Private Organization Accreditation

One Hope United offers a range of services aimed at our mission of "Protecting children and strengthening families" including early childhood education, early intervention and prevention, family preservation, foster care, residential, and adoption.


Jane Bonk, Ph.D., LCSW

Volunteer Roles: Commissioner; Evaluator; Lead Evaluator; Peer Reviewer; Team Leader

Dr. Jane Bonk is a team leader, evaluator, and commissioner who has led over 25 site visits for COA.
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Child and Family Services promote child and family well-being, protect children’s safety, stablilize and strengthen families, and ensure permanency.

PA-CFS 11: Services for Children Receiving In-Home Services

Children who are at home with their families receive individualized services that promote positive development and address any effects of maltreatment.

Note: Please note that this core concept applies to children who remain at home with their families. See PA-CFS 16, 18, 19, and 20 for information regarding the services and supports that should be provided to children in out-of-home care.

Research Note: Research suggests that both children in out-of-home care and children who remain at home with their families have extensive service needs that should be addressed. However, it is also important to remember that one of the best ways to help children is by helping their parents, as covered in PA-CFS 10.

Table of Evidence

Self-Study Evidence On-Site Evidence On-Site Activities
    • A description of services and support for children
    • Procedures for: 
      1. Case management and service coordination
      2. Referring for and accessing core services
    • Local community resource and referral list(s)
    • Contracts or service agreements with community providers for the provision of services for children
    • Interview:
      1. Agency leadership
      2. Relevant personnel
      3. Children and families served
    • Review case records

  • PA-CFS 11.01

    Children participate in education services and supports that address identified needs and promote positive development.

    Interpretation: Depending on their age and developmental level, it may be appropriate to ensure children are connected with the following types of programs: early childhood education programs; early intervention services; accredited primary and secondary schools; and after-school or youth development programs.

  • PA-CFS 11.02

    Children are connected to services that address any identified needs they may have for:

    1. medical and dental care;
    2. mental health care;
    3. substance use treatment; and
    4. specialized services and supports for children with special needs.

    Interpretation: Given that a referral may not be sufficient to ensure services are received, the agency should also help families navigate different systems and access needed services, as addressed in PA-CFS 2.02.

  • PA-CFS 11.03

    Children receive additional services and supports that increase well-being by addressing identified needs in areas related to: 

    1. regulating emotions and behavior;
    2. communicating effectively;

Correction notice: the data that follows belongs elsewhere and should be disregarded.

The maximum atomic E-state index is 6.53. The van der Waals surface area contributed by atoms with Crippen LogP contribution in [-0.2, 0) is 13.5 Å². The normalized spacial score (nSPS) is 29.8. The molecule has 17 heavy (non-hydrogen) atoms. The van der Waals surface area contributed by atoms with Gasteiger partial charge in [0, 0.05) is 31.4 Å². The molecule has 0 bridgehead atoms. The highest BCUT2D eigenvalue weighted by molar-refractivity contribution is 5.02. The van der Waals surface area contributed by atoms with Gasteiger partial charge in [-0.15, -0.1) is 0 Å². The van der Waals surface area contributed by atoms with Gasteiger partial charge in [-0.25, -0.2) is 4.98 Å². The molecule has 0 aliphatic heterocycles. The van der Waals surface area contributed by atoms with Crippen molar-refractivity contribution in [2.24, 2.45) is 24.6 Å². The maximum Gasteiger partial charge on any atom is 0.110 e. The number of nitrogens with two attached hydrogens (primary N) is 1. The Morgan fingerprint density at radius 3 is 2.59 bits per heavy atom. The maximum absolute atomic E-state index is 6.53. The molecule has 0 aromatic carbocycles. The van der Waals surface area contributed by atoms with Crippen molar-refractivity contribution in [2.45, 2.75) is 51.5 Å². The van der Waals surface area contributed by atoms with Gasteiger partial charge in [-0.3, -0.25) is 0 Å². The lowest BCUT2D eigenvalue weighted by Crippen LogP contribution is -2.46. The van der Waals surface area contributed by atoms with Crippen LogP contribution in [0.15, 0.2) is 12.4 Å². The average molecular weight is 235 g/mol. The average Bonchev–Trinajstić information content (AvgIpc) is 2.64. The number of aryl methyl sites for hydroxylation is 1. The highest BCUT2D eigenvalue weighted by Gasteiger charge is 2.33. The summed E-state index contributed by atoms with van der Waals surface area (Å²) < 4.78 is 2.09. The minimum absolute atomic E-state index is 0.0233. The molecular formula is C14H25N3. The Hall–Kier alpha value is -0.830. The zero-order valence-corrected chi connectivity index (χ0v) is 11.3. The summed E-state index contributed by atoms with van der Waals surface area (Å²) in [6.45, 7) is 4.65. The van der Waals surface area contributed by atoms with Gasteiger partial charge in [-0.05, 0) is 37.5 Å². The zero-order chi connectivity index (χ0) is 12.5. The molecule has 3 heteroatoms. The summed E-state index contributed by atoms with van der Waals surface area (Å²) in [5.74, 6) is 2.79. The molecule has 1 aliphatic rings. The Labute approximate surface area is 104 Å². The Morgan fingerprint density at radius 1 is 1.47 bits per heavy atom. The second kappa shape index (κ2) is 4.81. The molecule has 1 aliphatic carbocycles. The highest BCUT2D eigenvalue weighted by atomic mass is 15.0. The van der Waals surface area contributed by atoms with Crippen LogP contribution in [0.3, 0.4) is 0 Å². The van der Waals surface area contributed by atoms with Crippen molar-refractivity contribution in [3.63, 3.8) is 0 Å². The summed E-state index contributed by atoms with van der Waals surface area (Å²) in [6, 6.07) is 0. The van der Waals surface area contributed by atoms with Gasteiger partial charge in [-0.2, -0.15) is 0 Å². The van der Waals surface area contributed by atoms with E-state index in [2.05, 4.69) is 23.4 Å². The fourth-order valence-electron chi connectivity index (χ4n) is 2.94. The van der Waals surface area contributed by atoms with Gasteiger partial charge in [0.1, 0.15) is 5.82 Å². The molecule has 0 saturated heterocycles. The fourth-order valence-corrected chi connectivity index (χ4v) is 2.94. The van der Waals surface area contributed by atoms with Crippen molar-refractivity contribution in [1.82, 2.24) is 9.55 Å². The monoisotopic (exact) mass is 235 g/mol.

3. forming positive relationships with adults and peers; and
    4. identity exploration and development.

    Interpretation: Services can include, but are not limited to: (1) counseling or group therapy; (2) formal opportunities for social skills development; (3) mentoring services; (4) educational and support services for LGBTQI youth; (5) services and activities that support children born outside of the U.S. to make a positive personal and social adjustment, increase cross-cultural skills, maintain their ethnic identity, and move forward with long-term acculturation; and (6) normative activities, such as clubs and sports or arts activities.

  • PA-CFS 11.04

    Children are treated in a trauma-informed manner and when needed are connected to trauma-informed services that are designed to:

    1. maximize their sense of safety; 
    2. help them understand and process their traumatic experiences;
    3. facilitate the development of skills and strategies to use when confronted with reminders of trauma; 
    4. help create and sustain positive attachments with caring adults and peers; and
    5. help caregivers and agency personnel understand how children’s past experiences may impact their present behavior, and appropriately support children’s recovery.

    Interpretation: In addition to connecting children to formal trauma-informed services, workers should also ensure that their interactions with children are sensitive and responsive to any history of trauma, as noted in PA-CFS 3.02. Similarly, and as addressed in element (e) of the standard, it is also essential to involve children’s caregivers in supporting their recovery from trauma. Caregivers may be better able to support children who have experienced trauma if they understand the concept of trauma; recognize that children’s social, emotional, and behavioral difficulties may be the result of trauma; and are prepared to manage difficult behaviors and trauma reminders. 

    Research Note: Many children involved with the child welfare system have experienced trauma. Given that untreated traumatic stress can lead to behavioral, social, and emotional problems that compromise a child’s ability to build and maintain relationships and succeed in school and in life, literature emphasizes the importance of ensuring that children in need receive evidence-based trauma-specific interventions. This also points to the importance of collaborating with other organizations and agencies to ensure the availability of appropriate services, as referenced in PA-AM 6 and PA-CFS 2.

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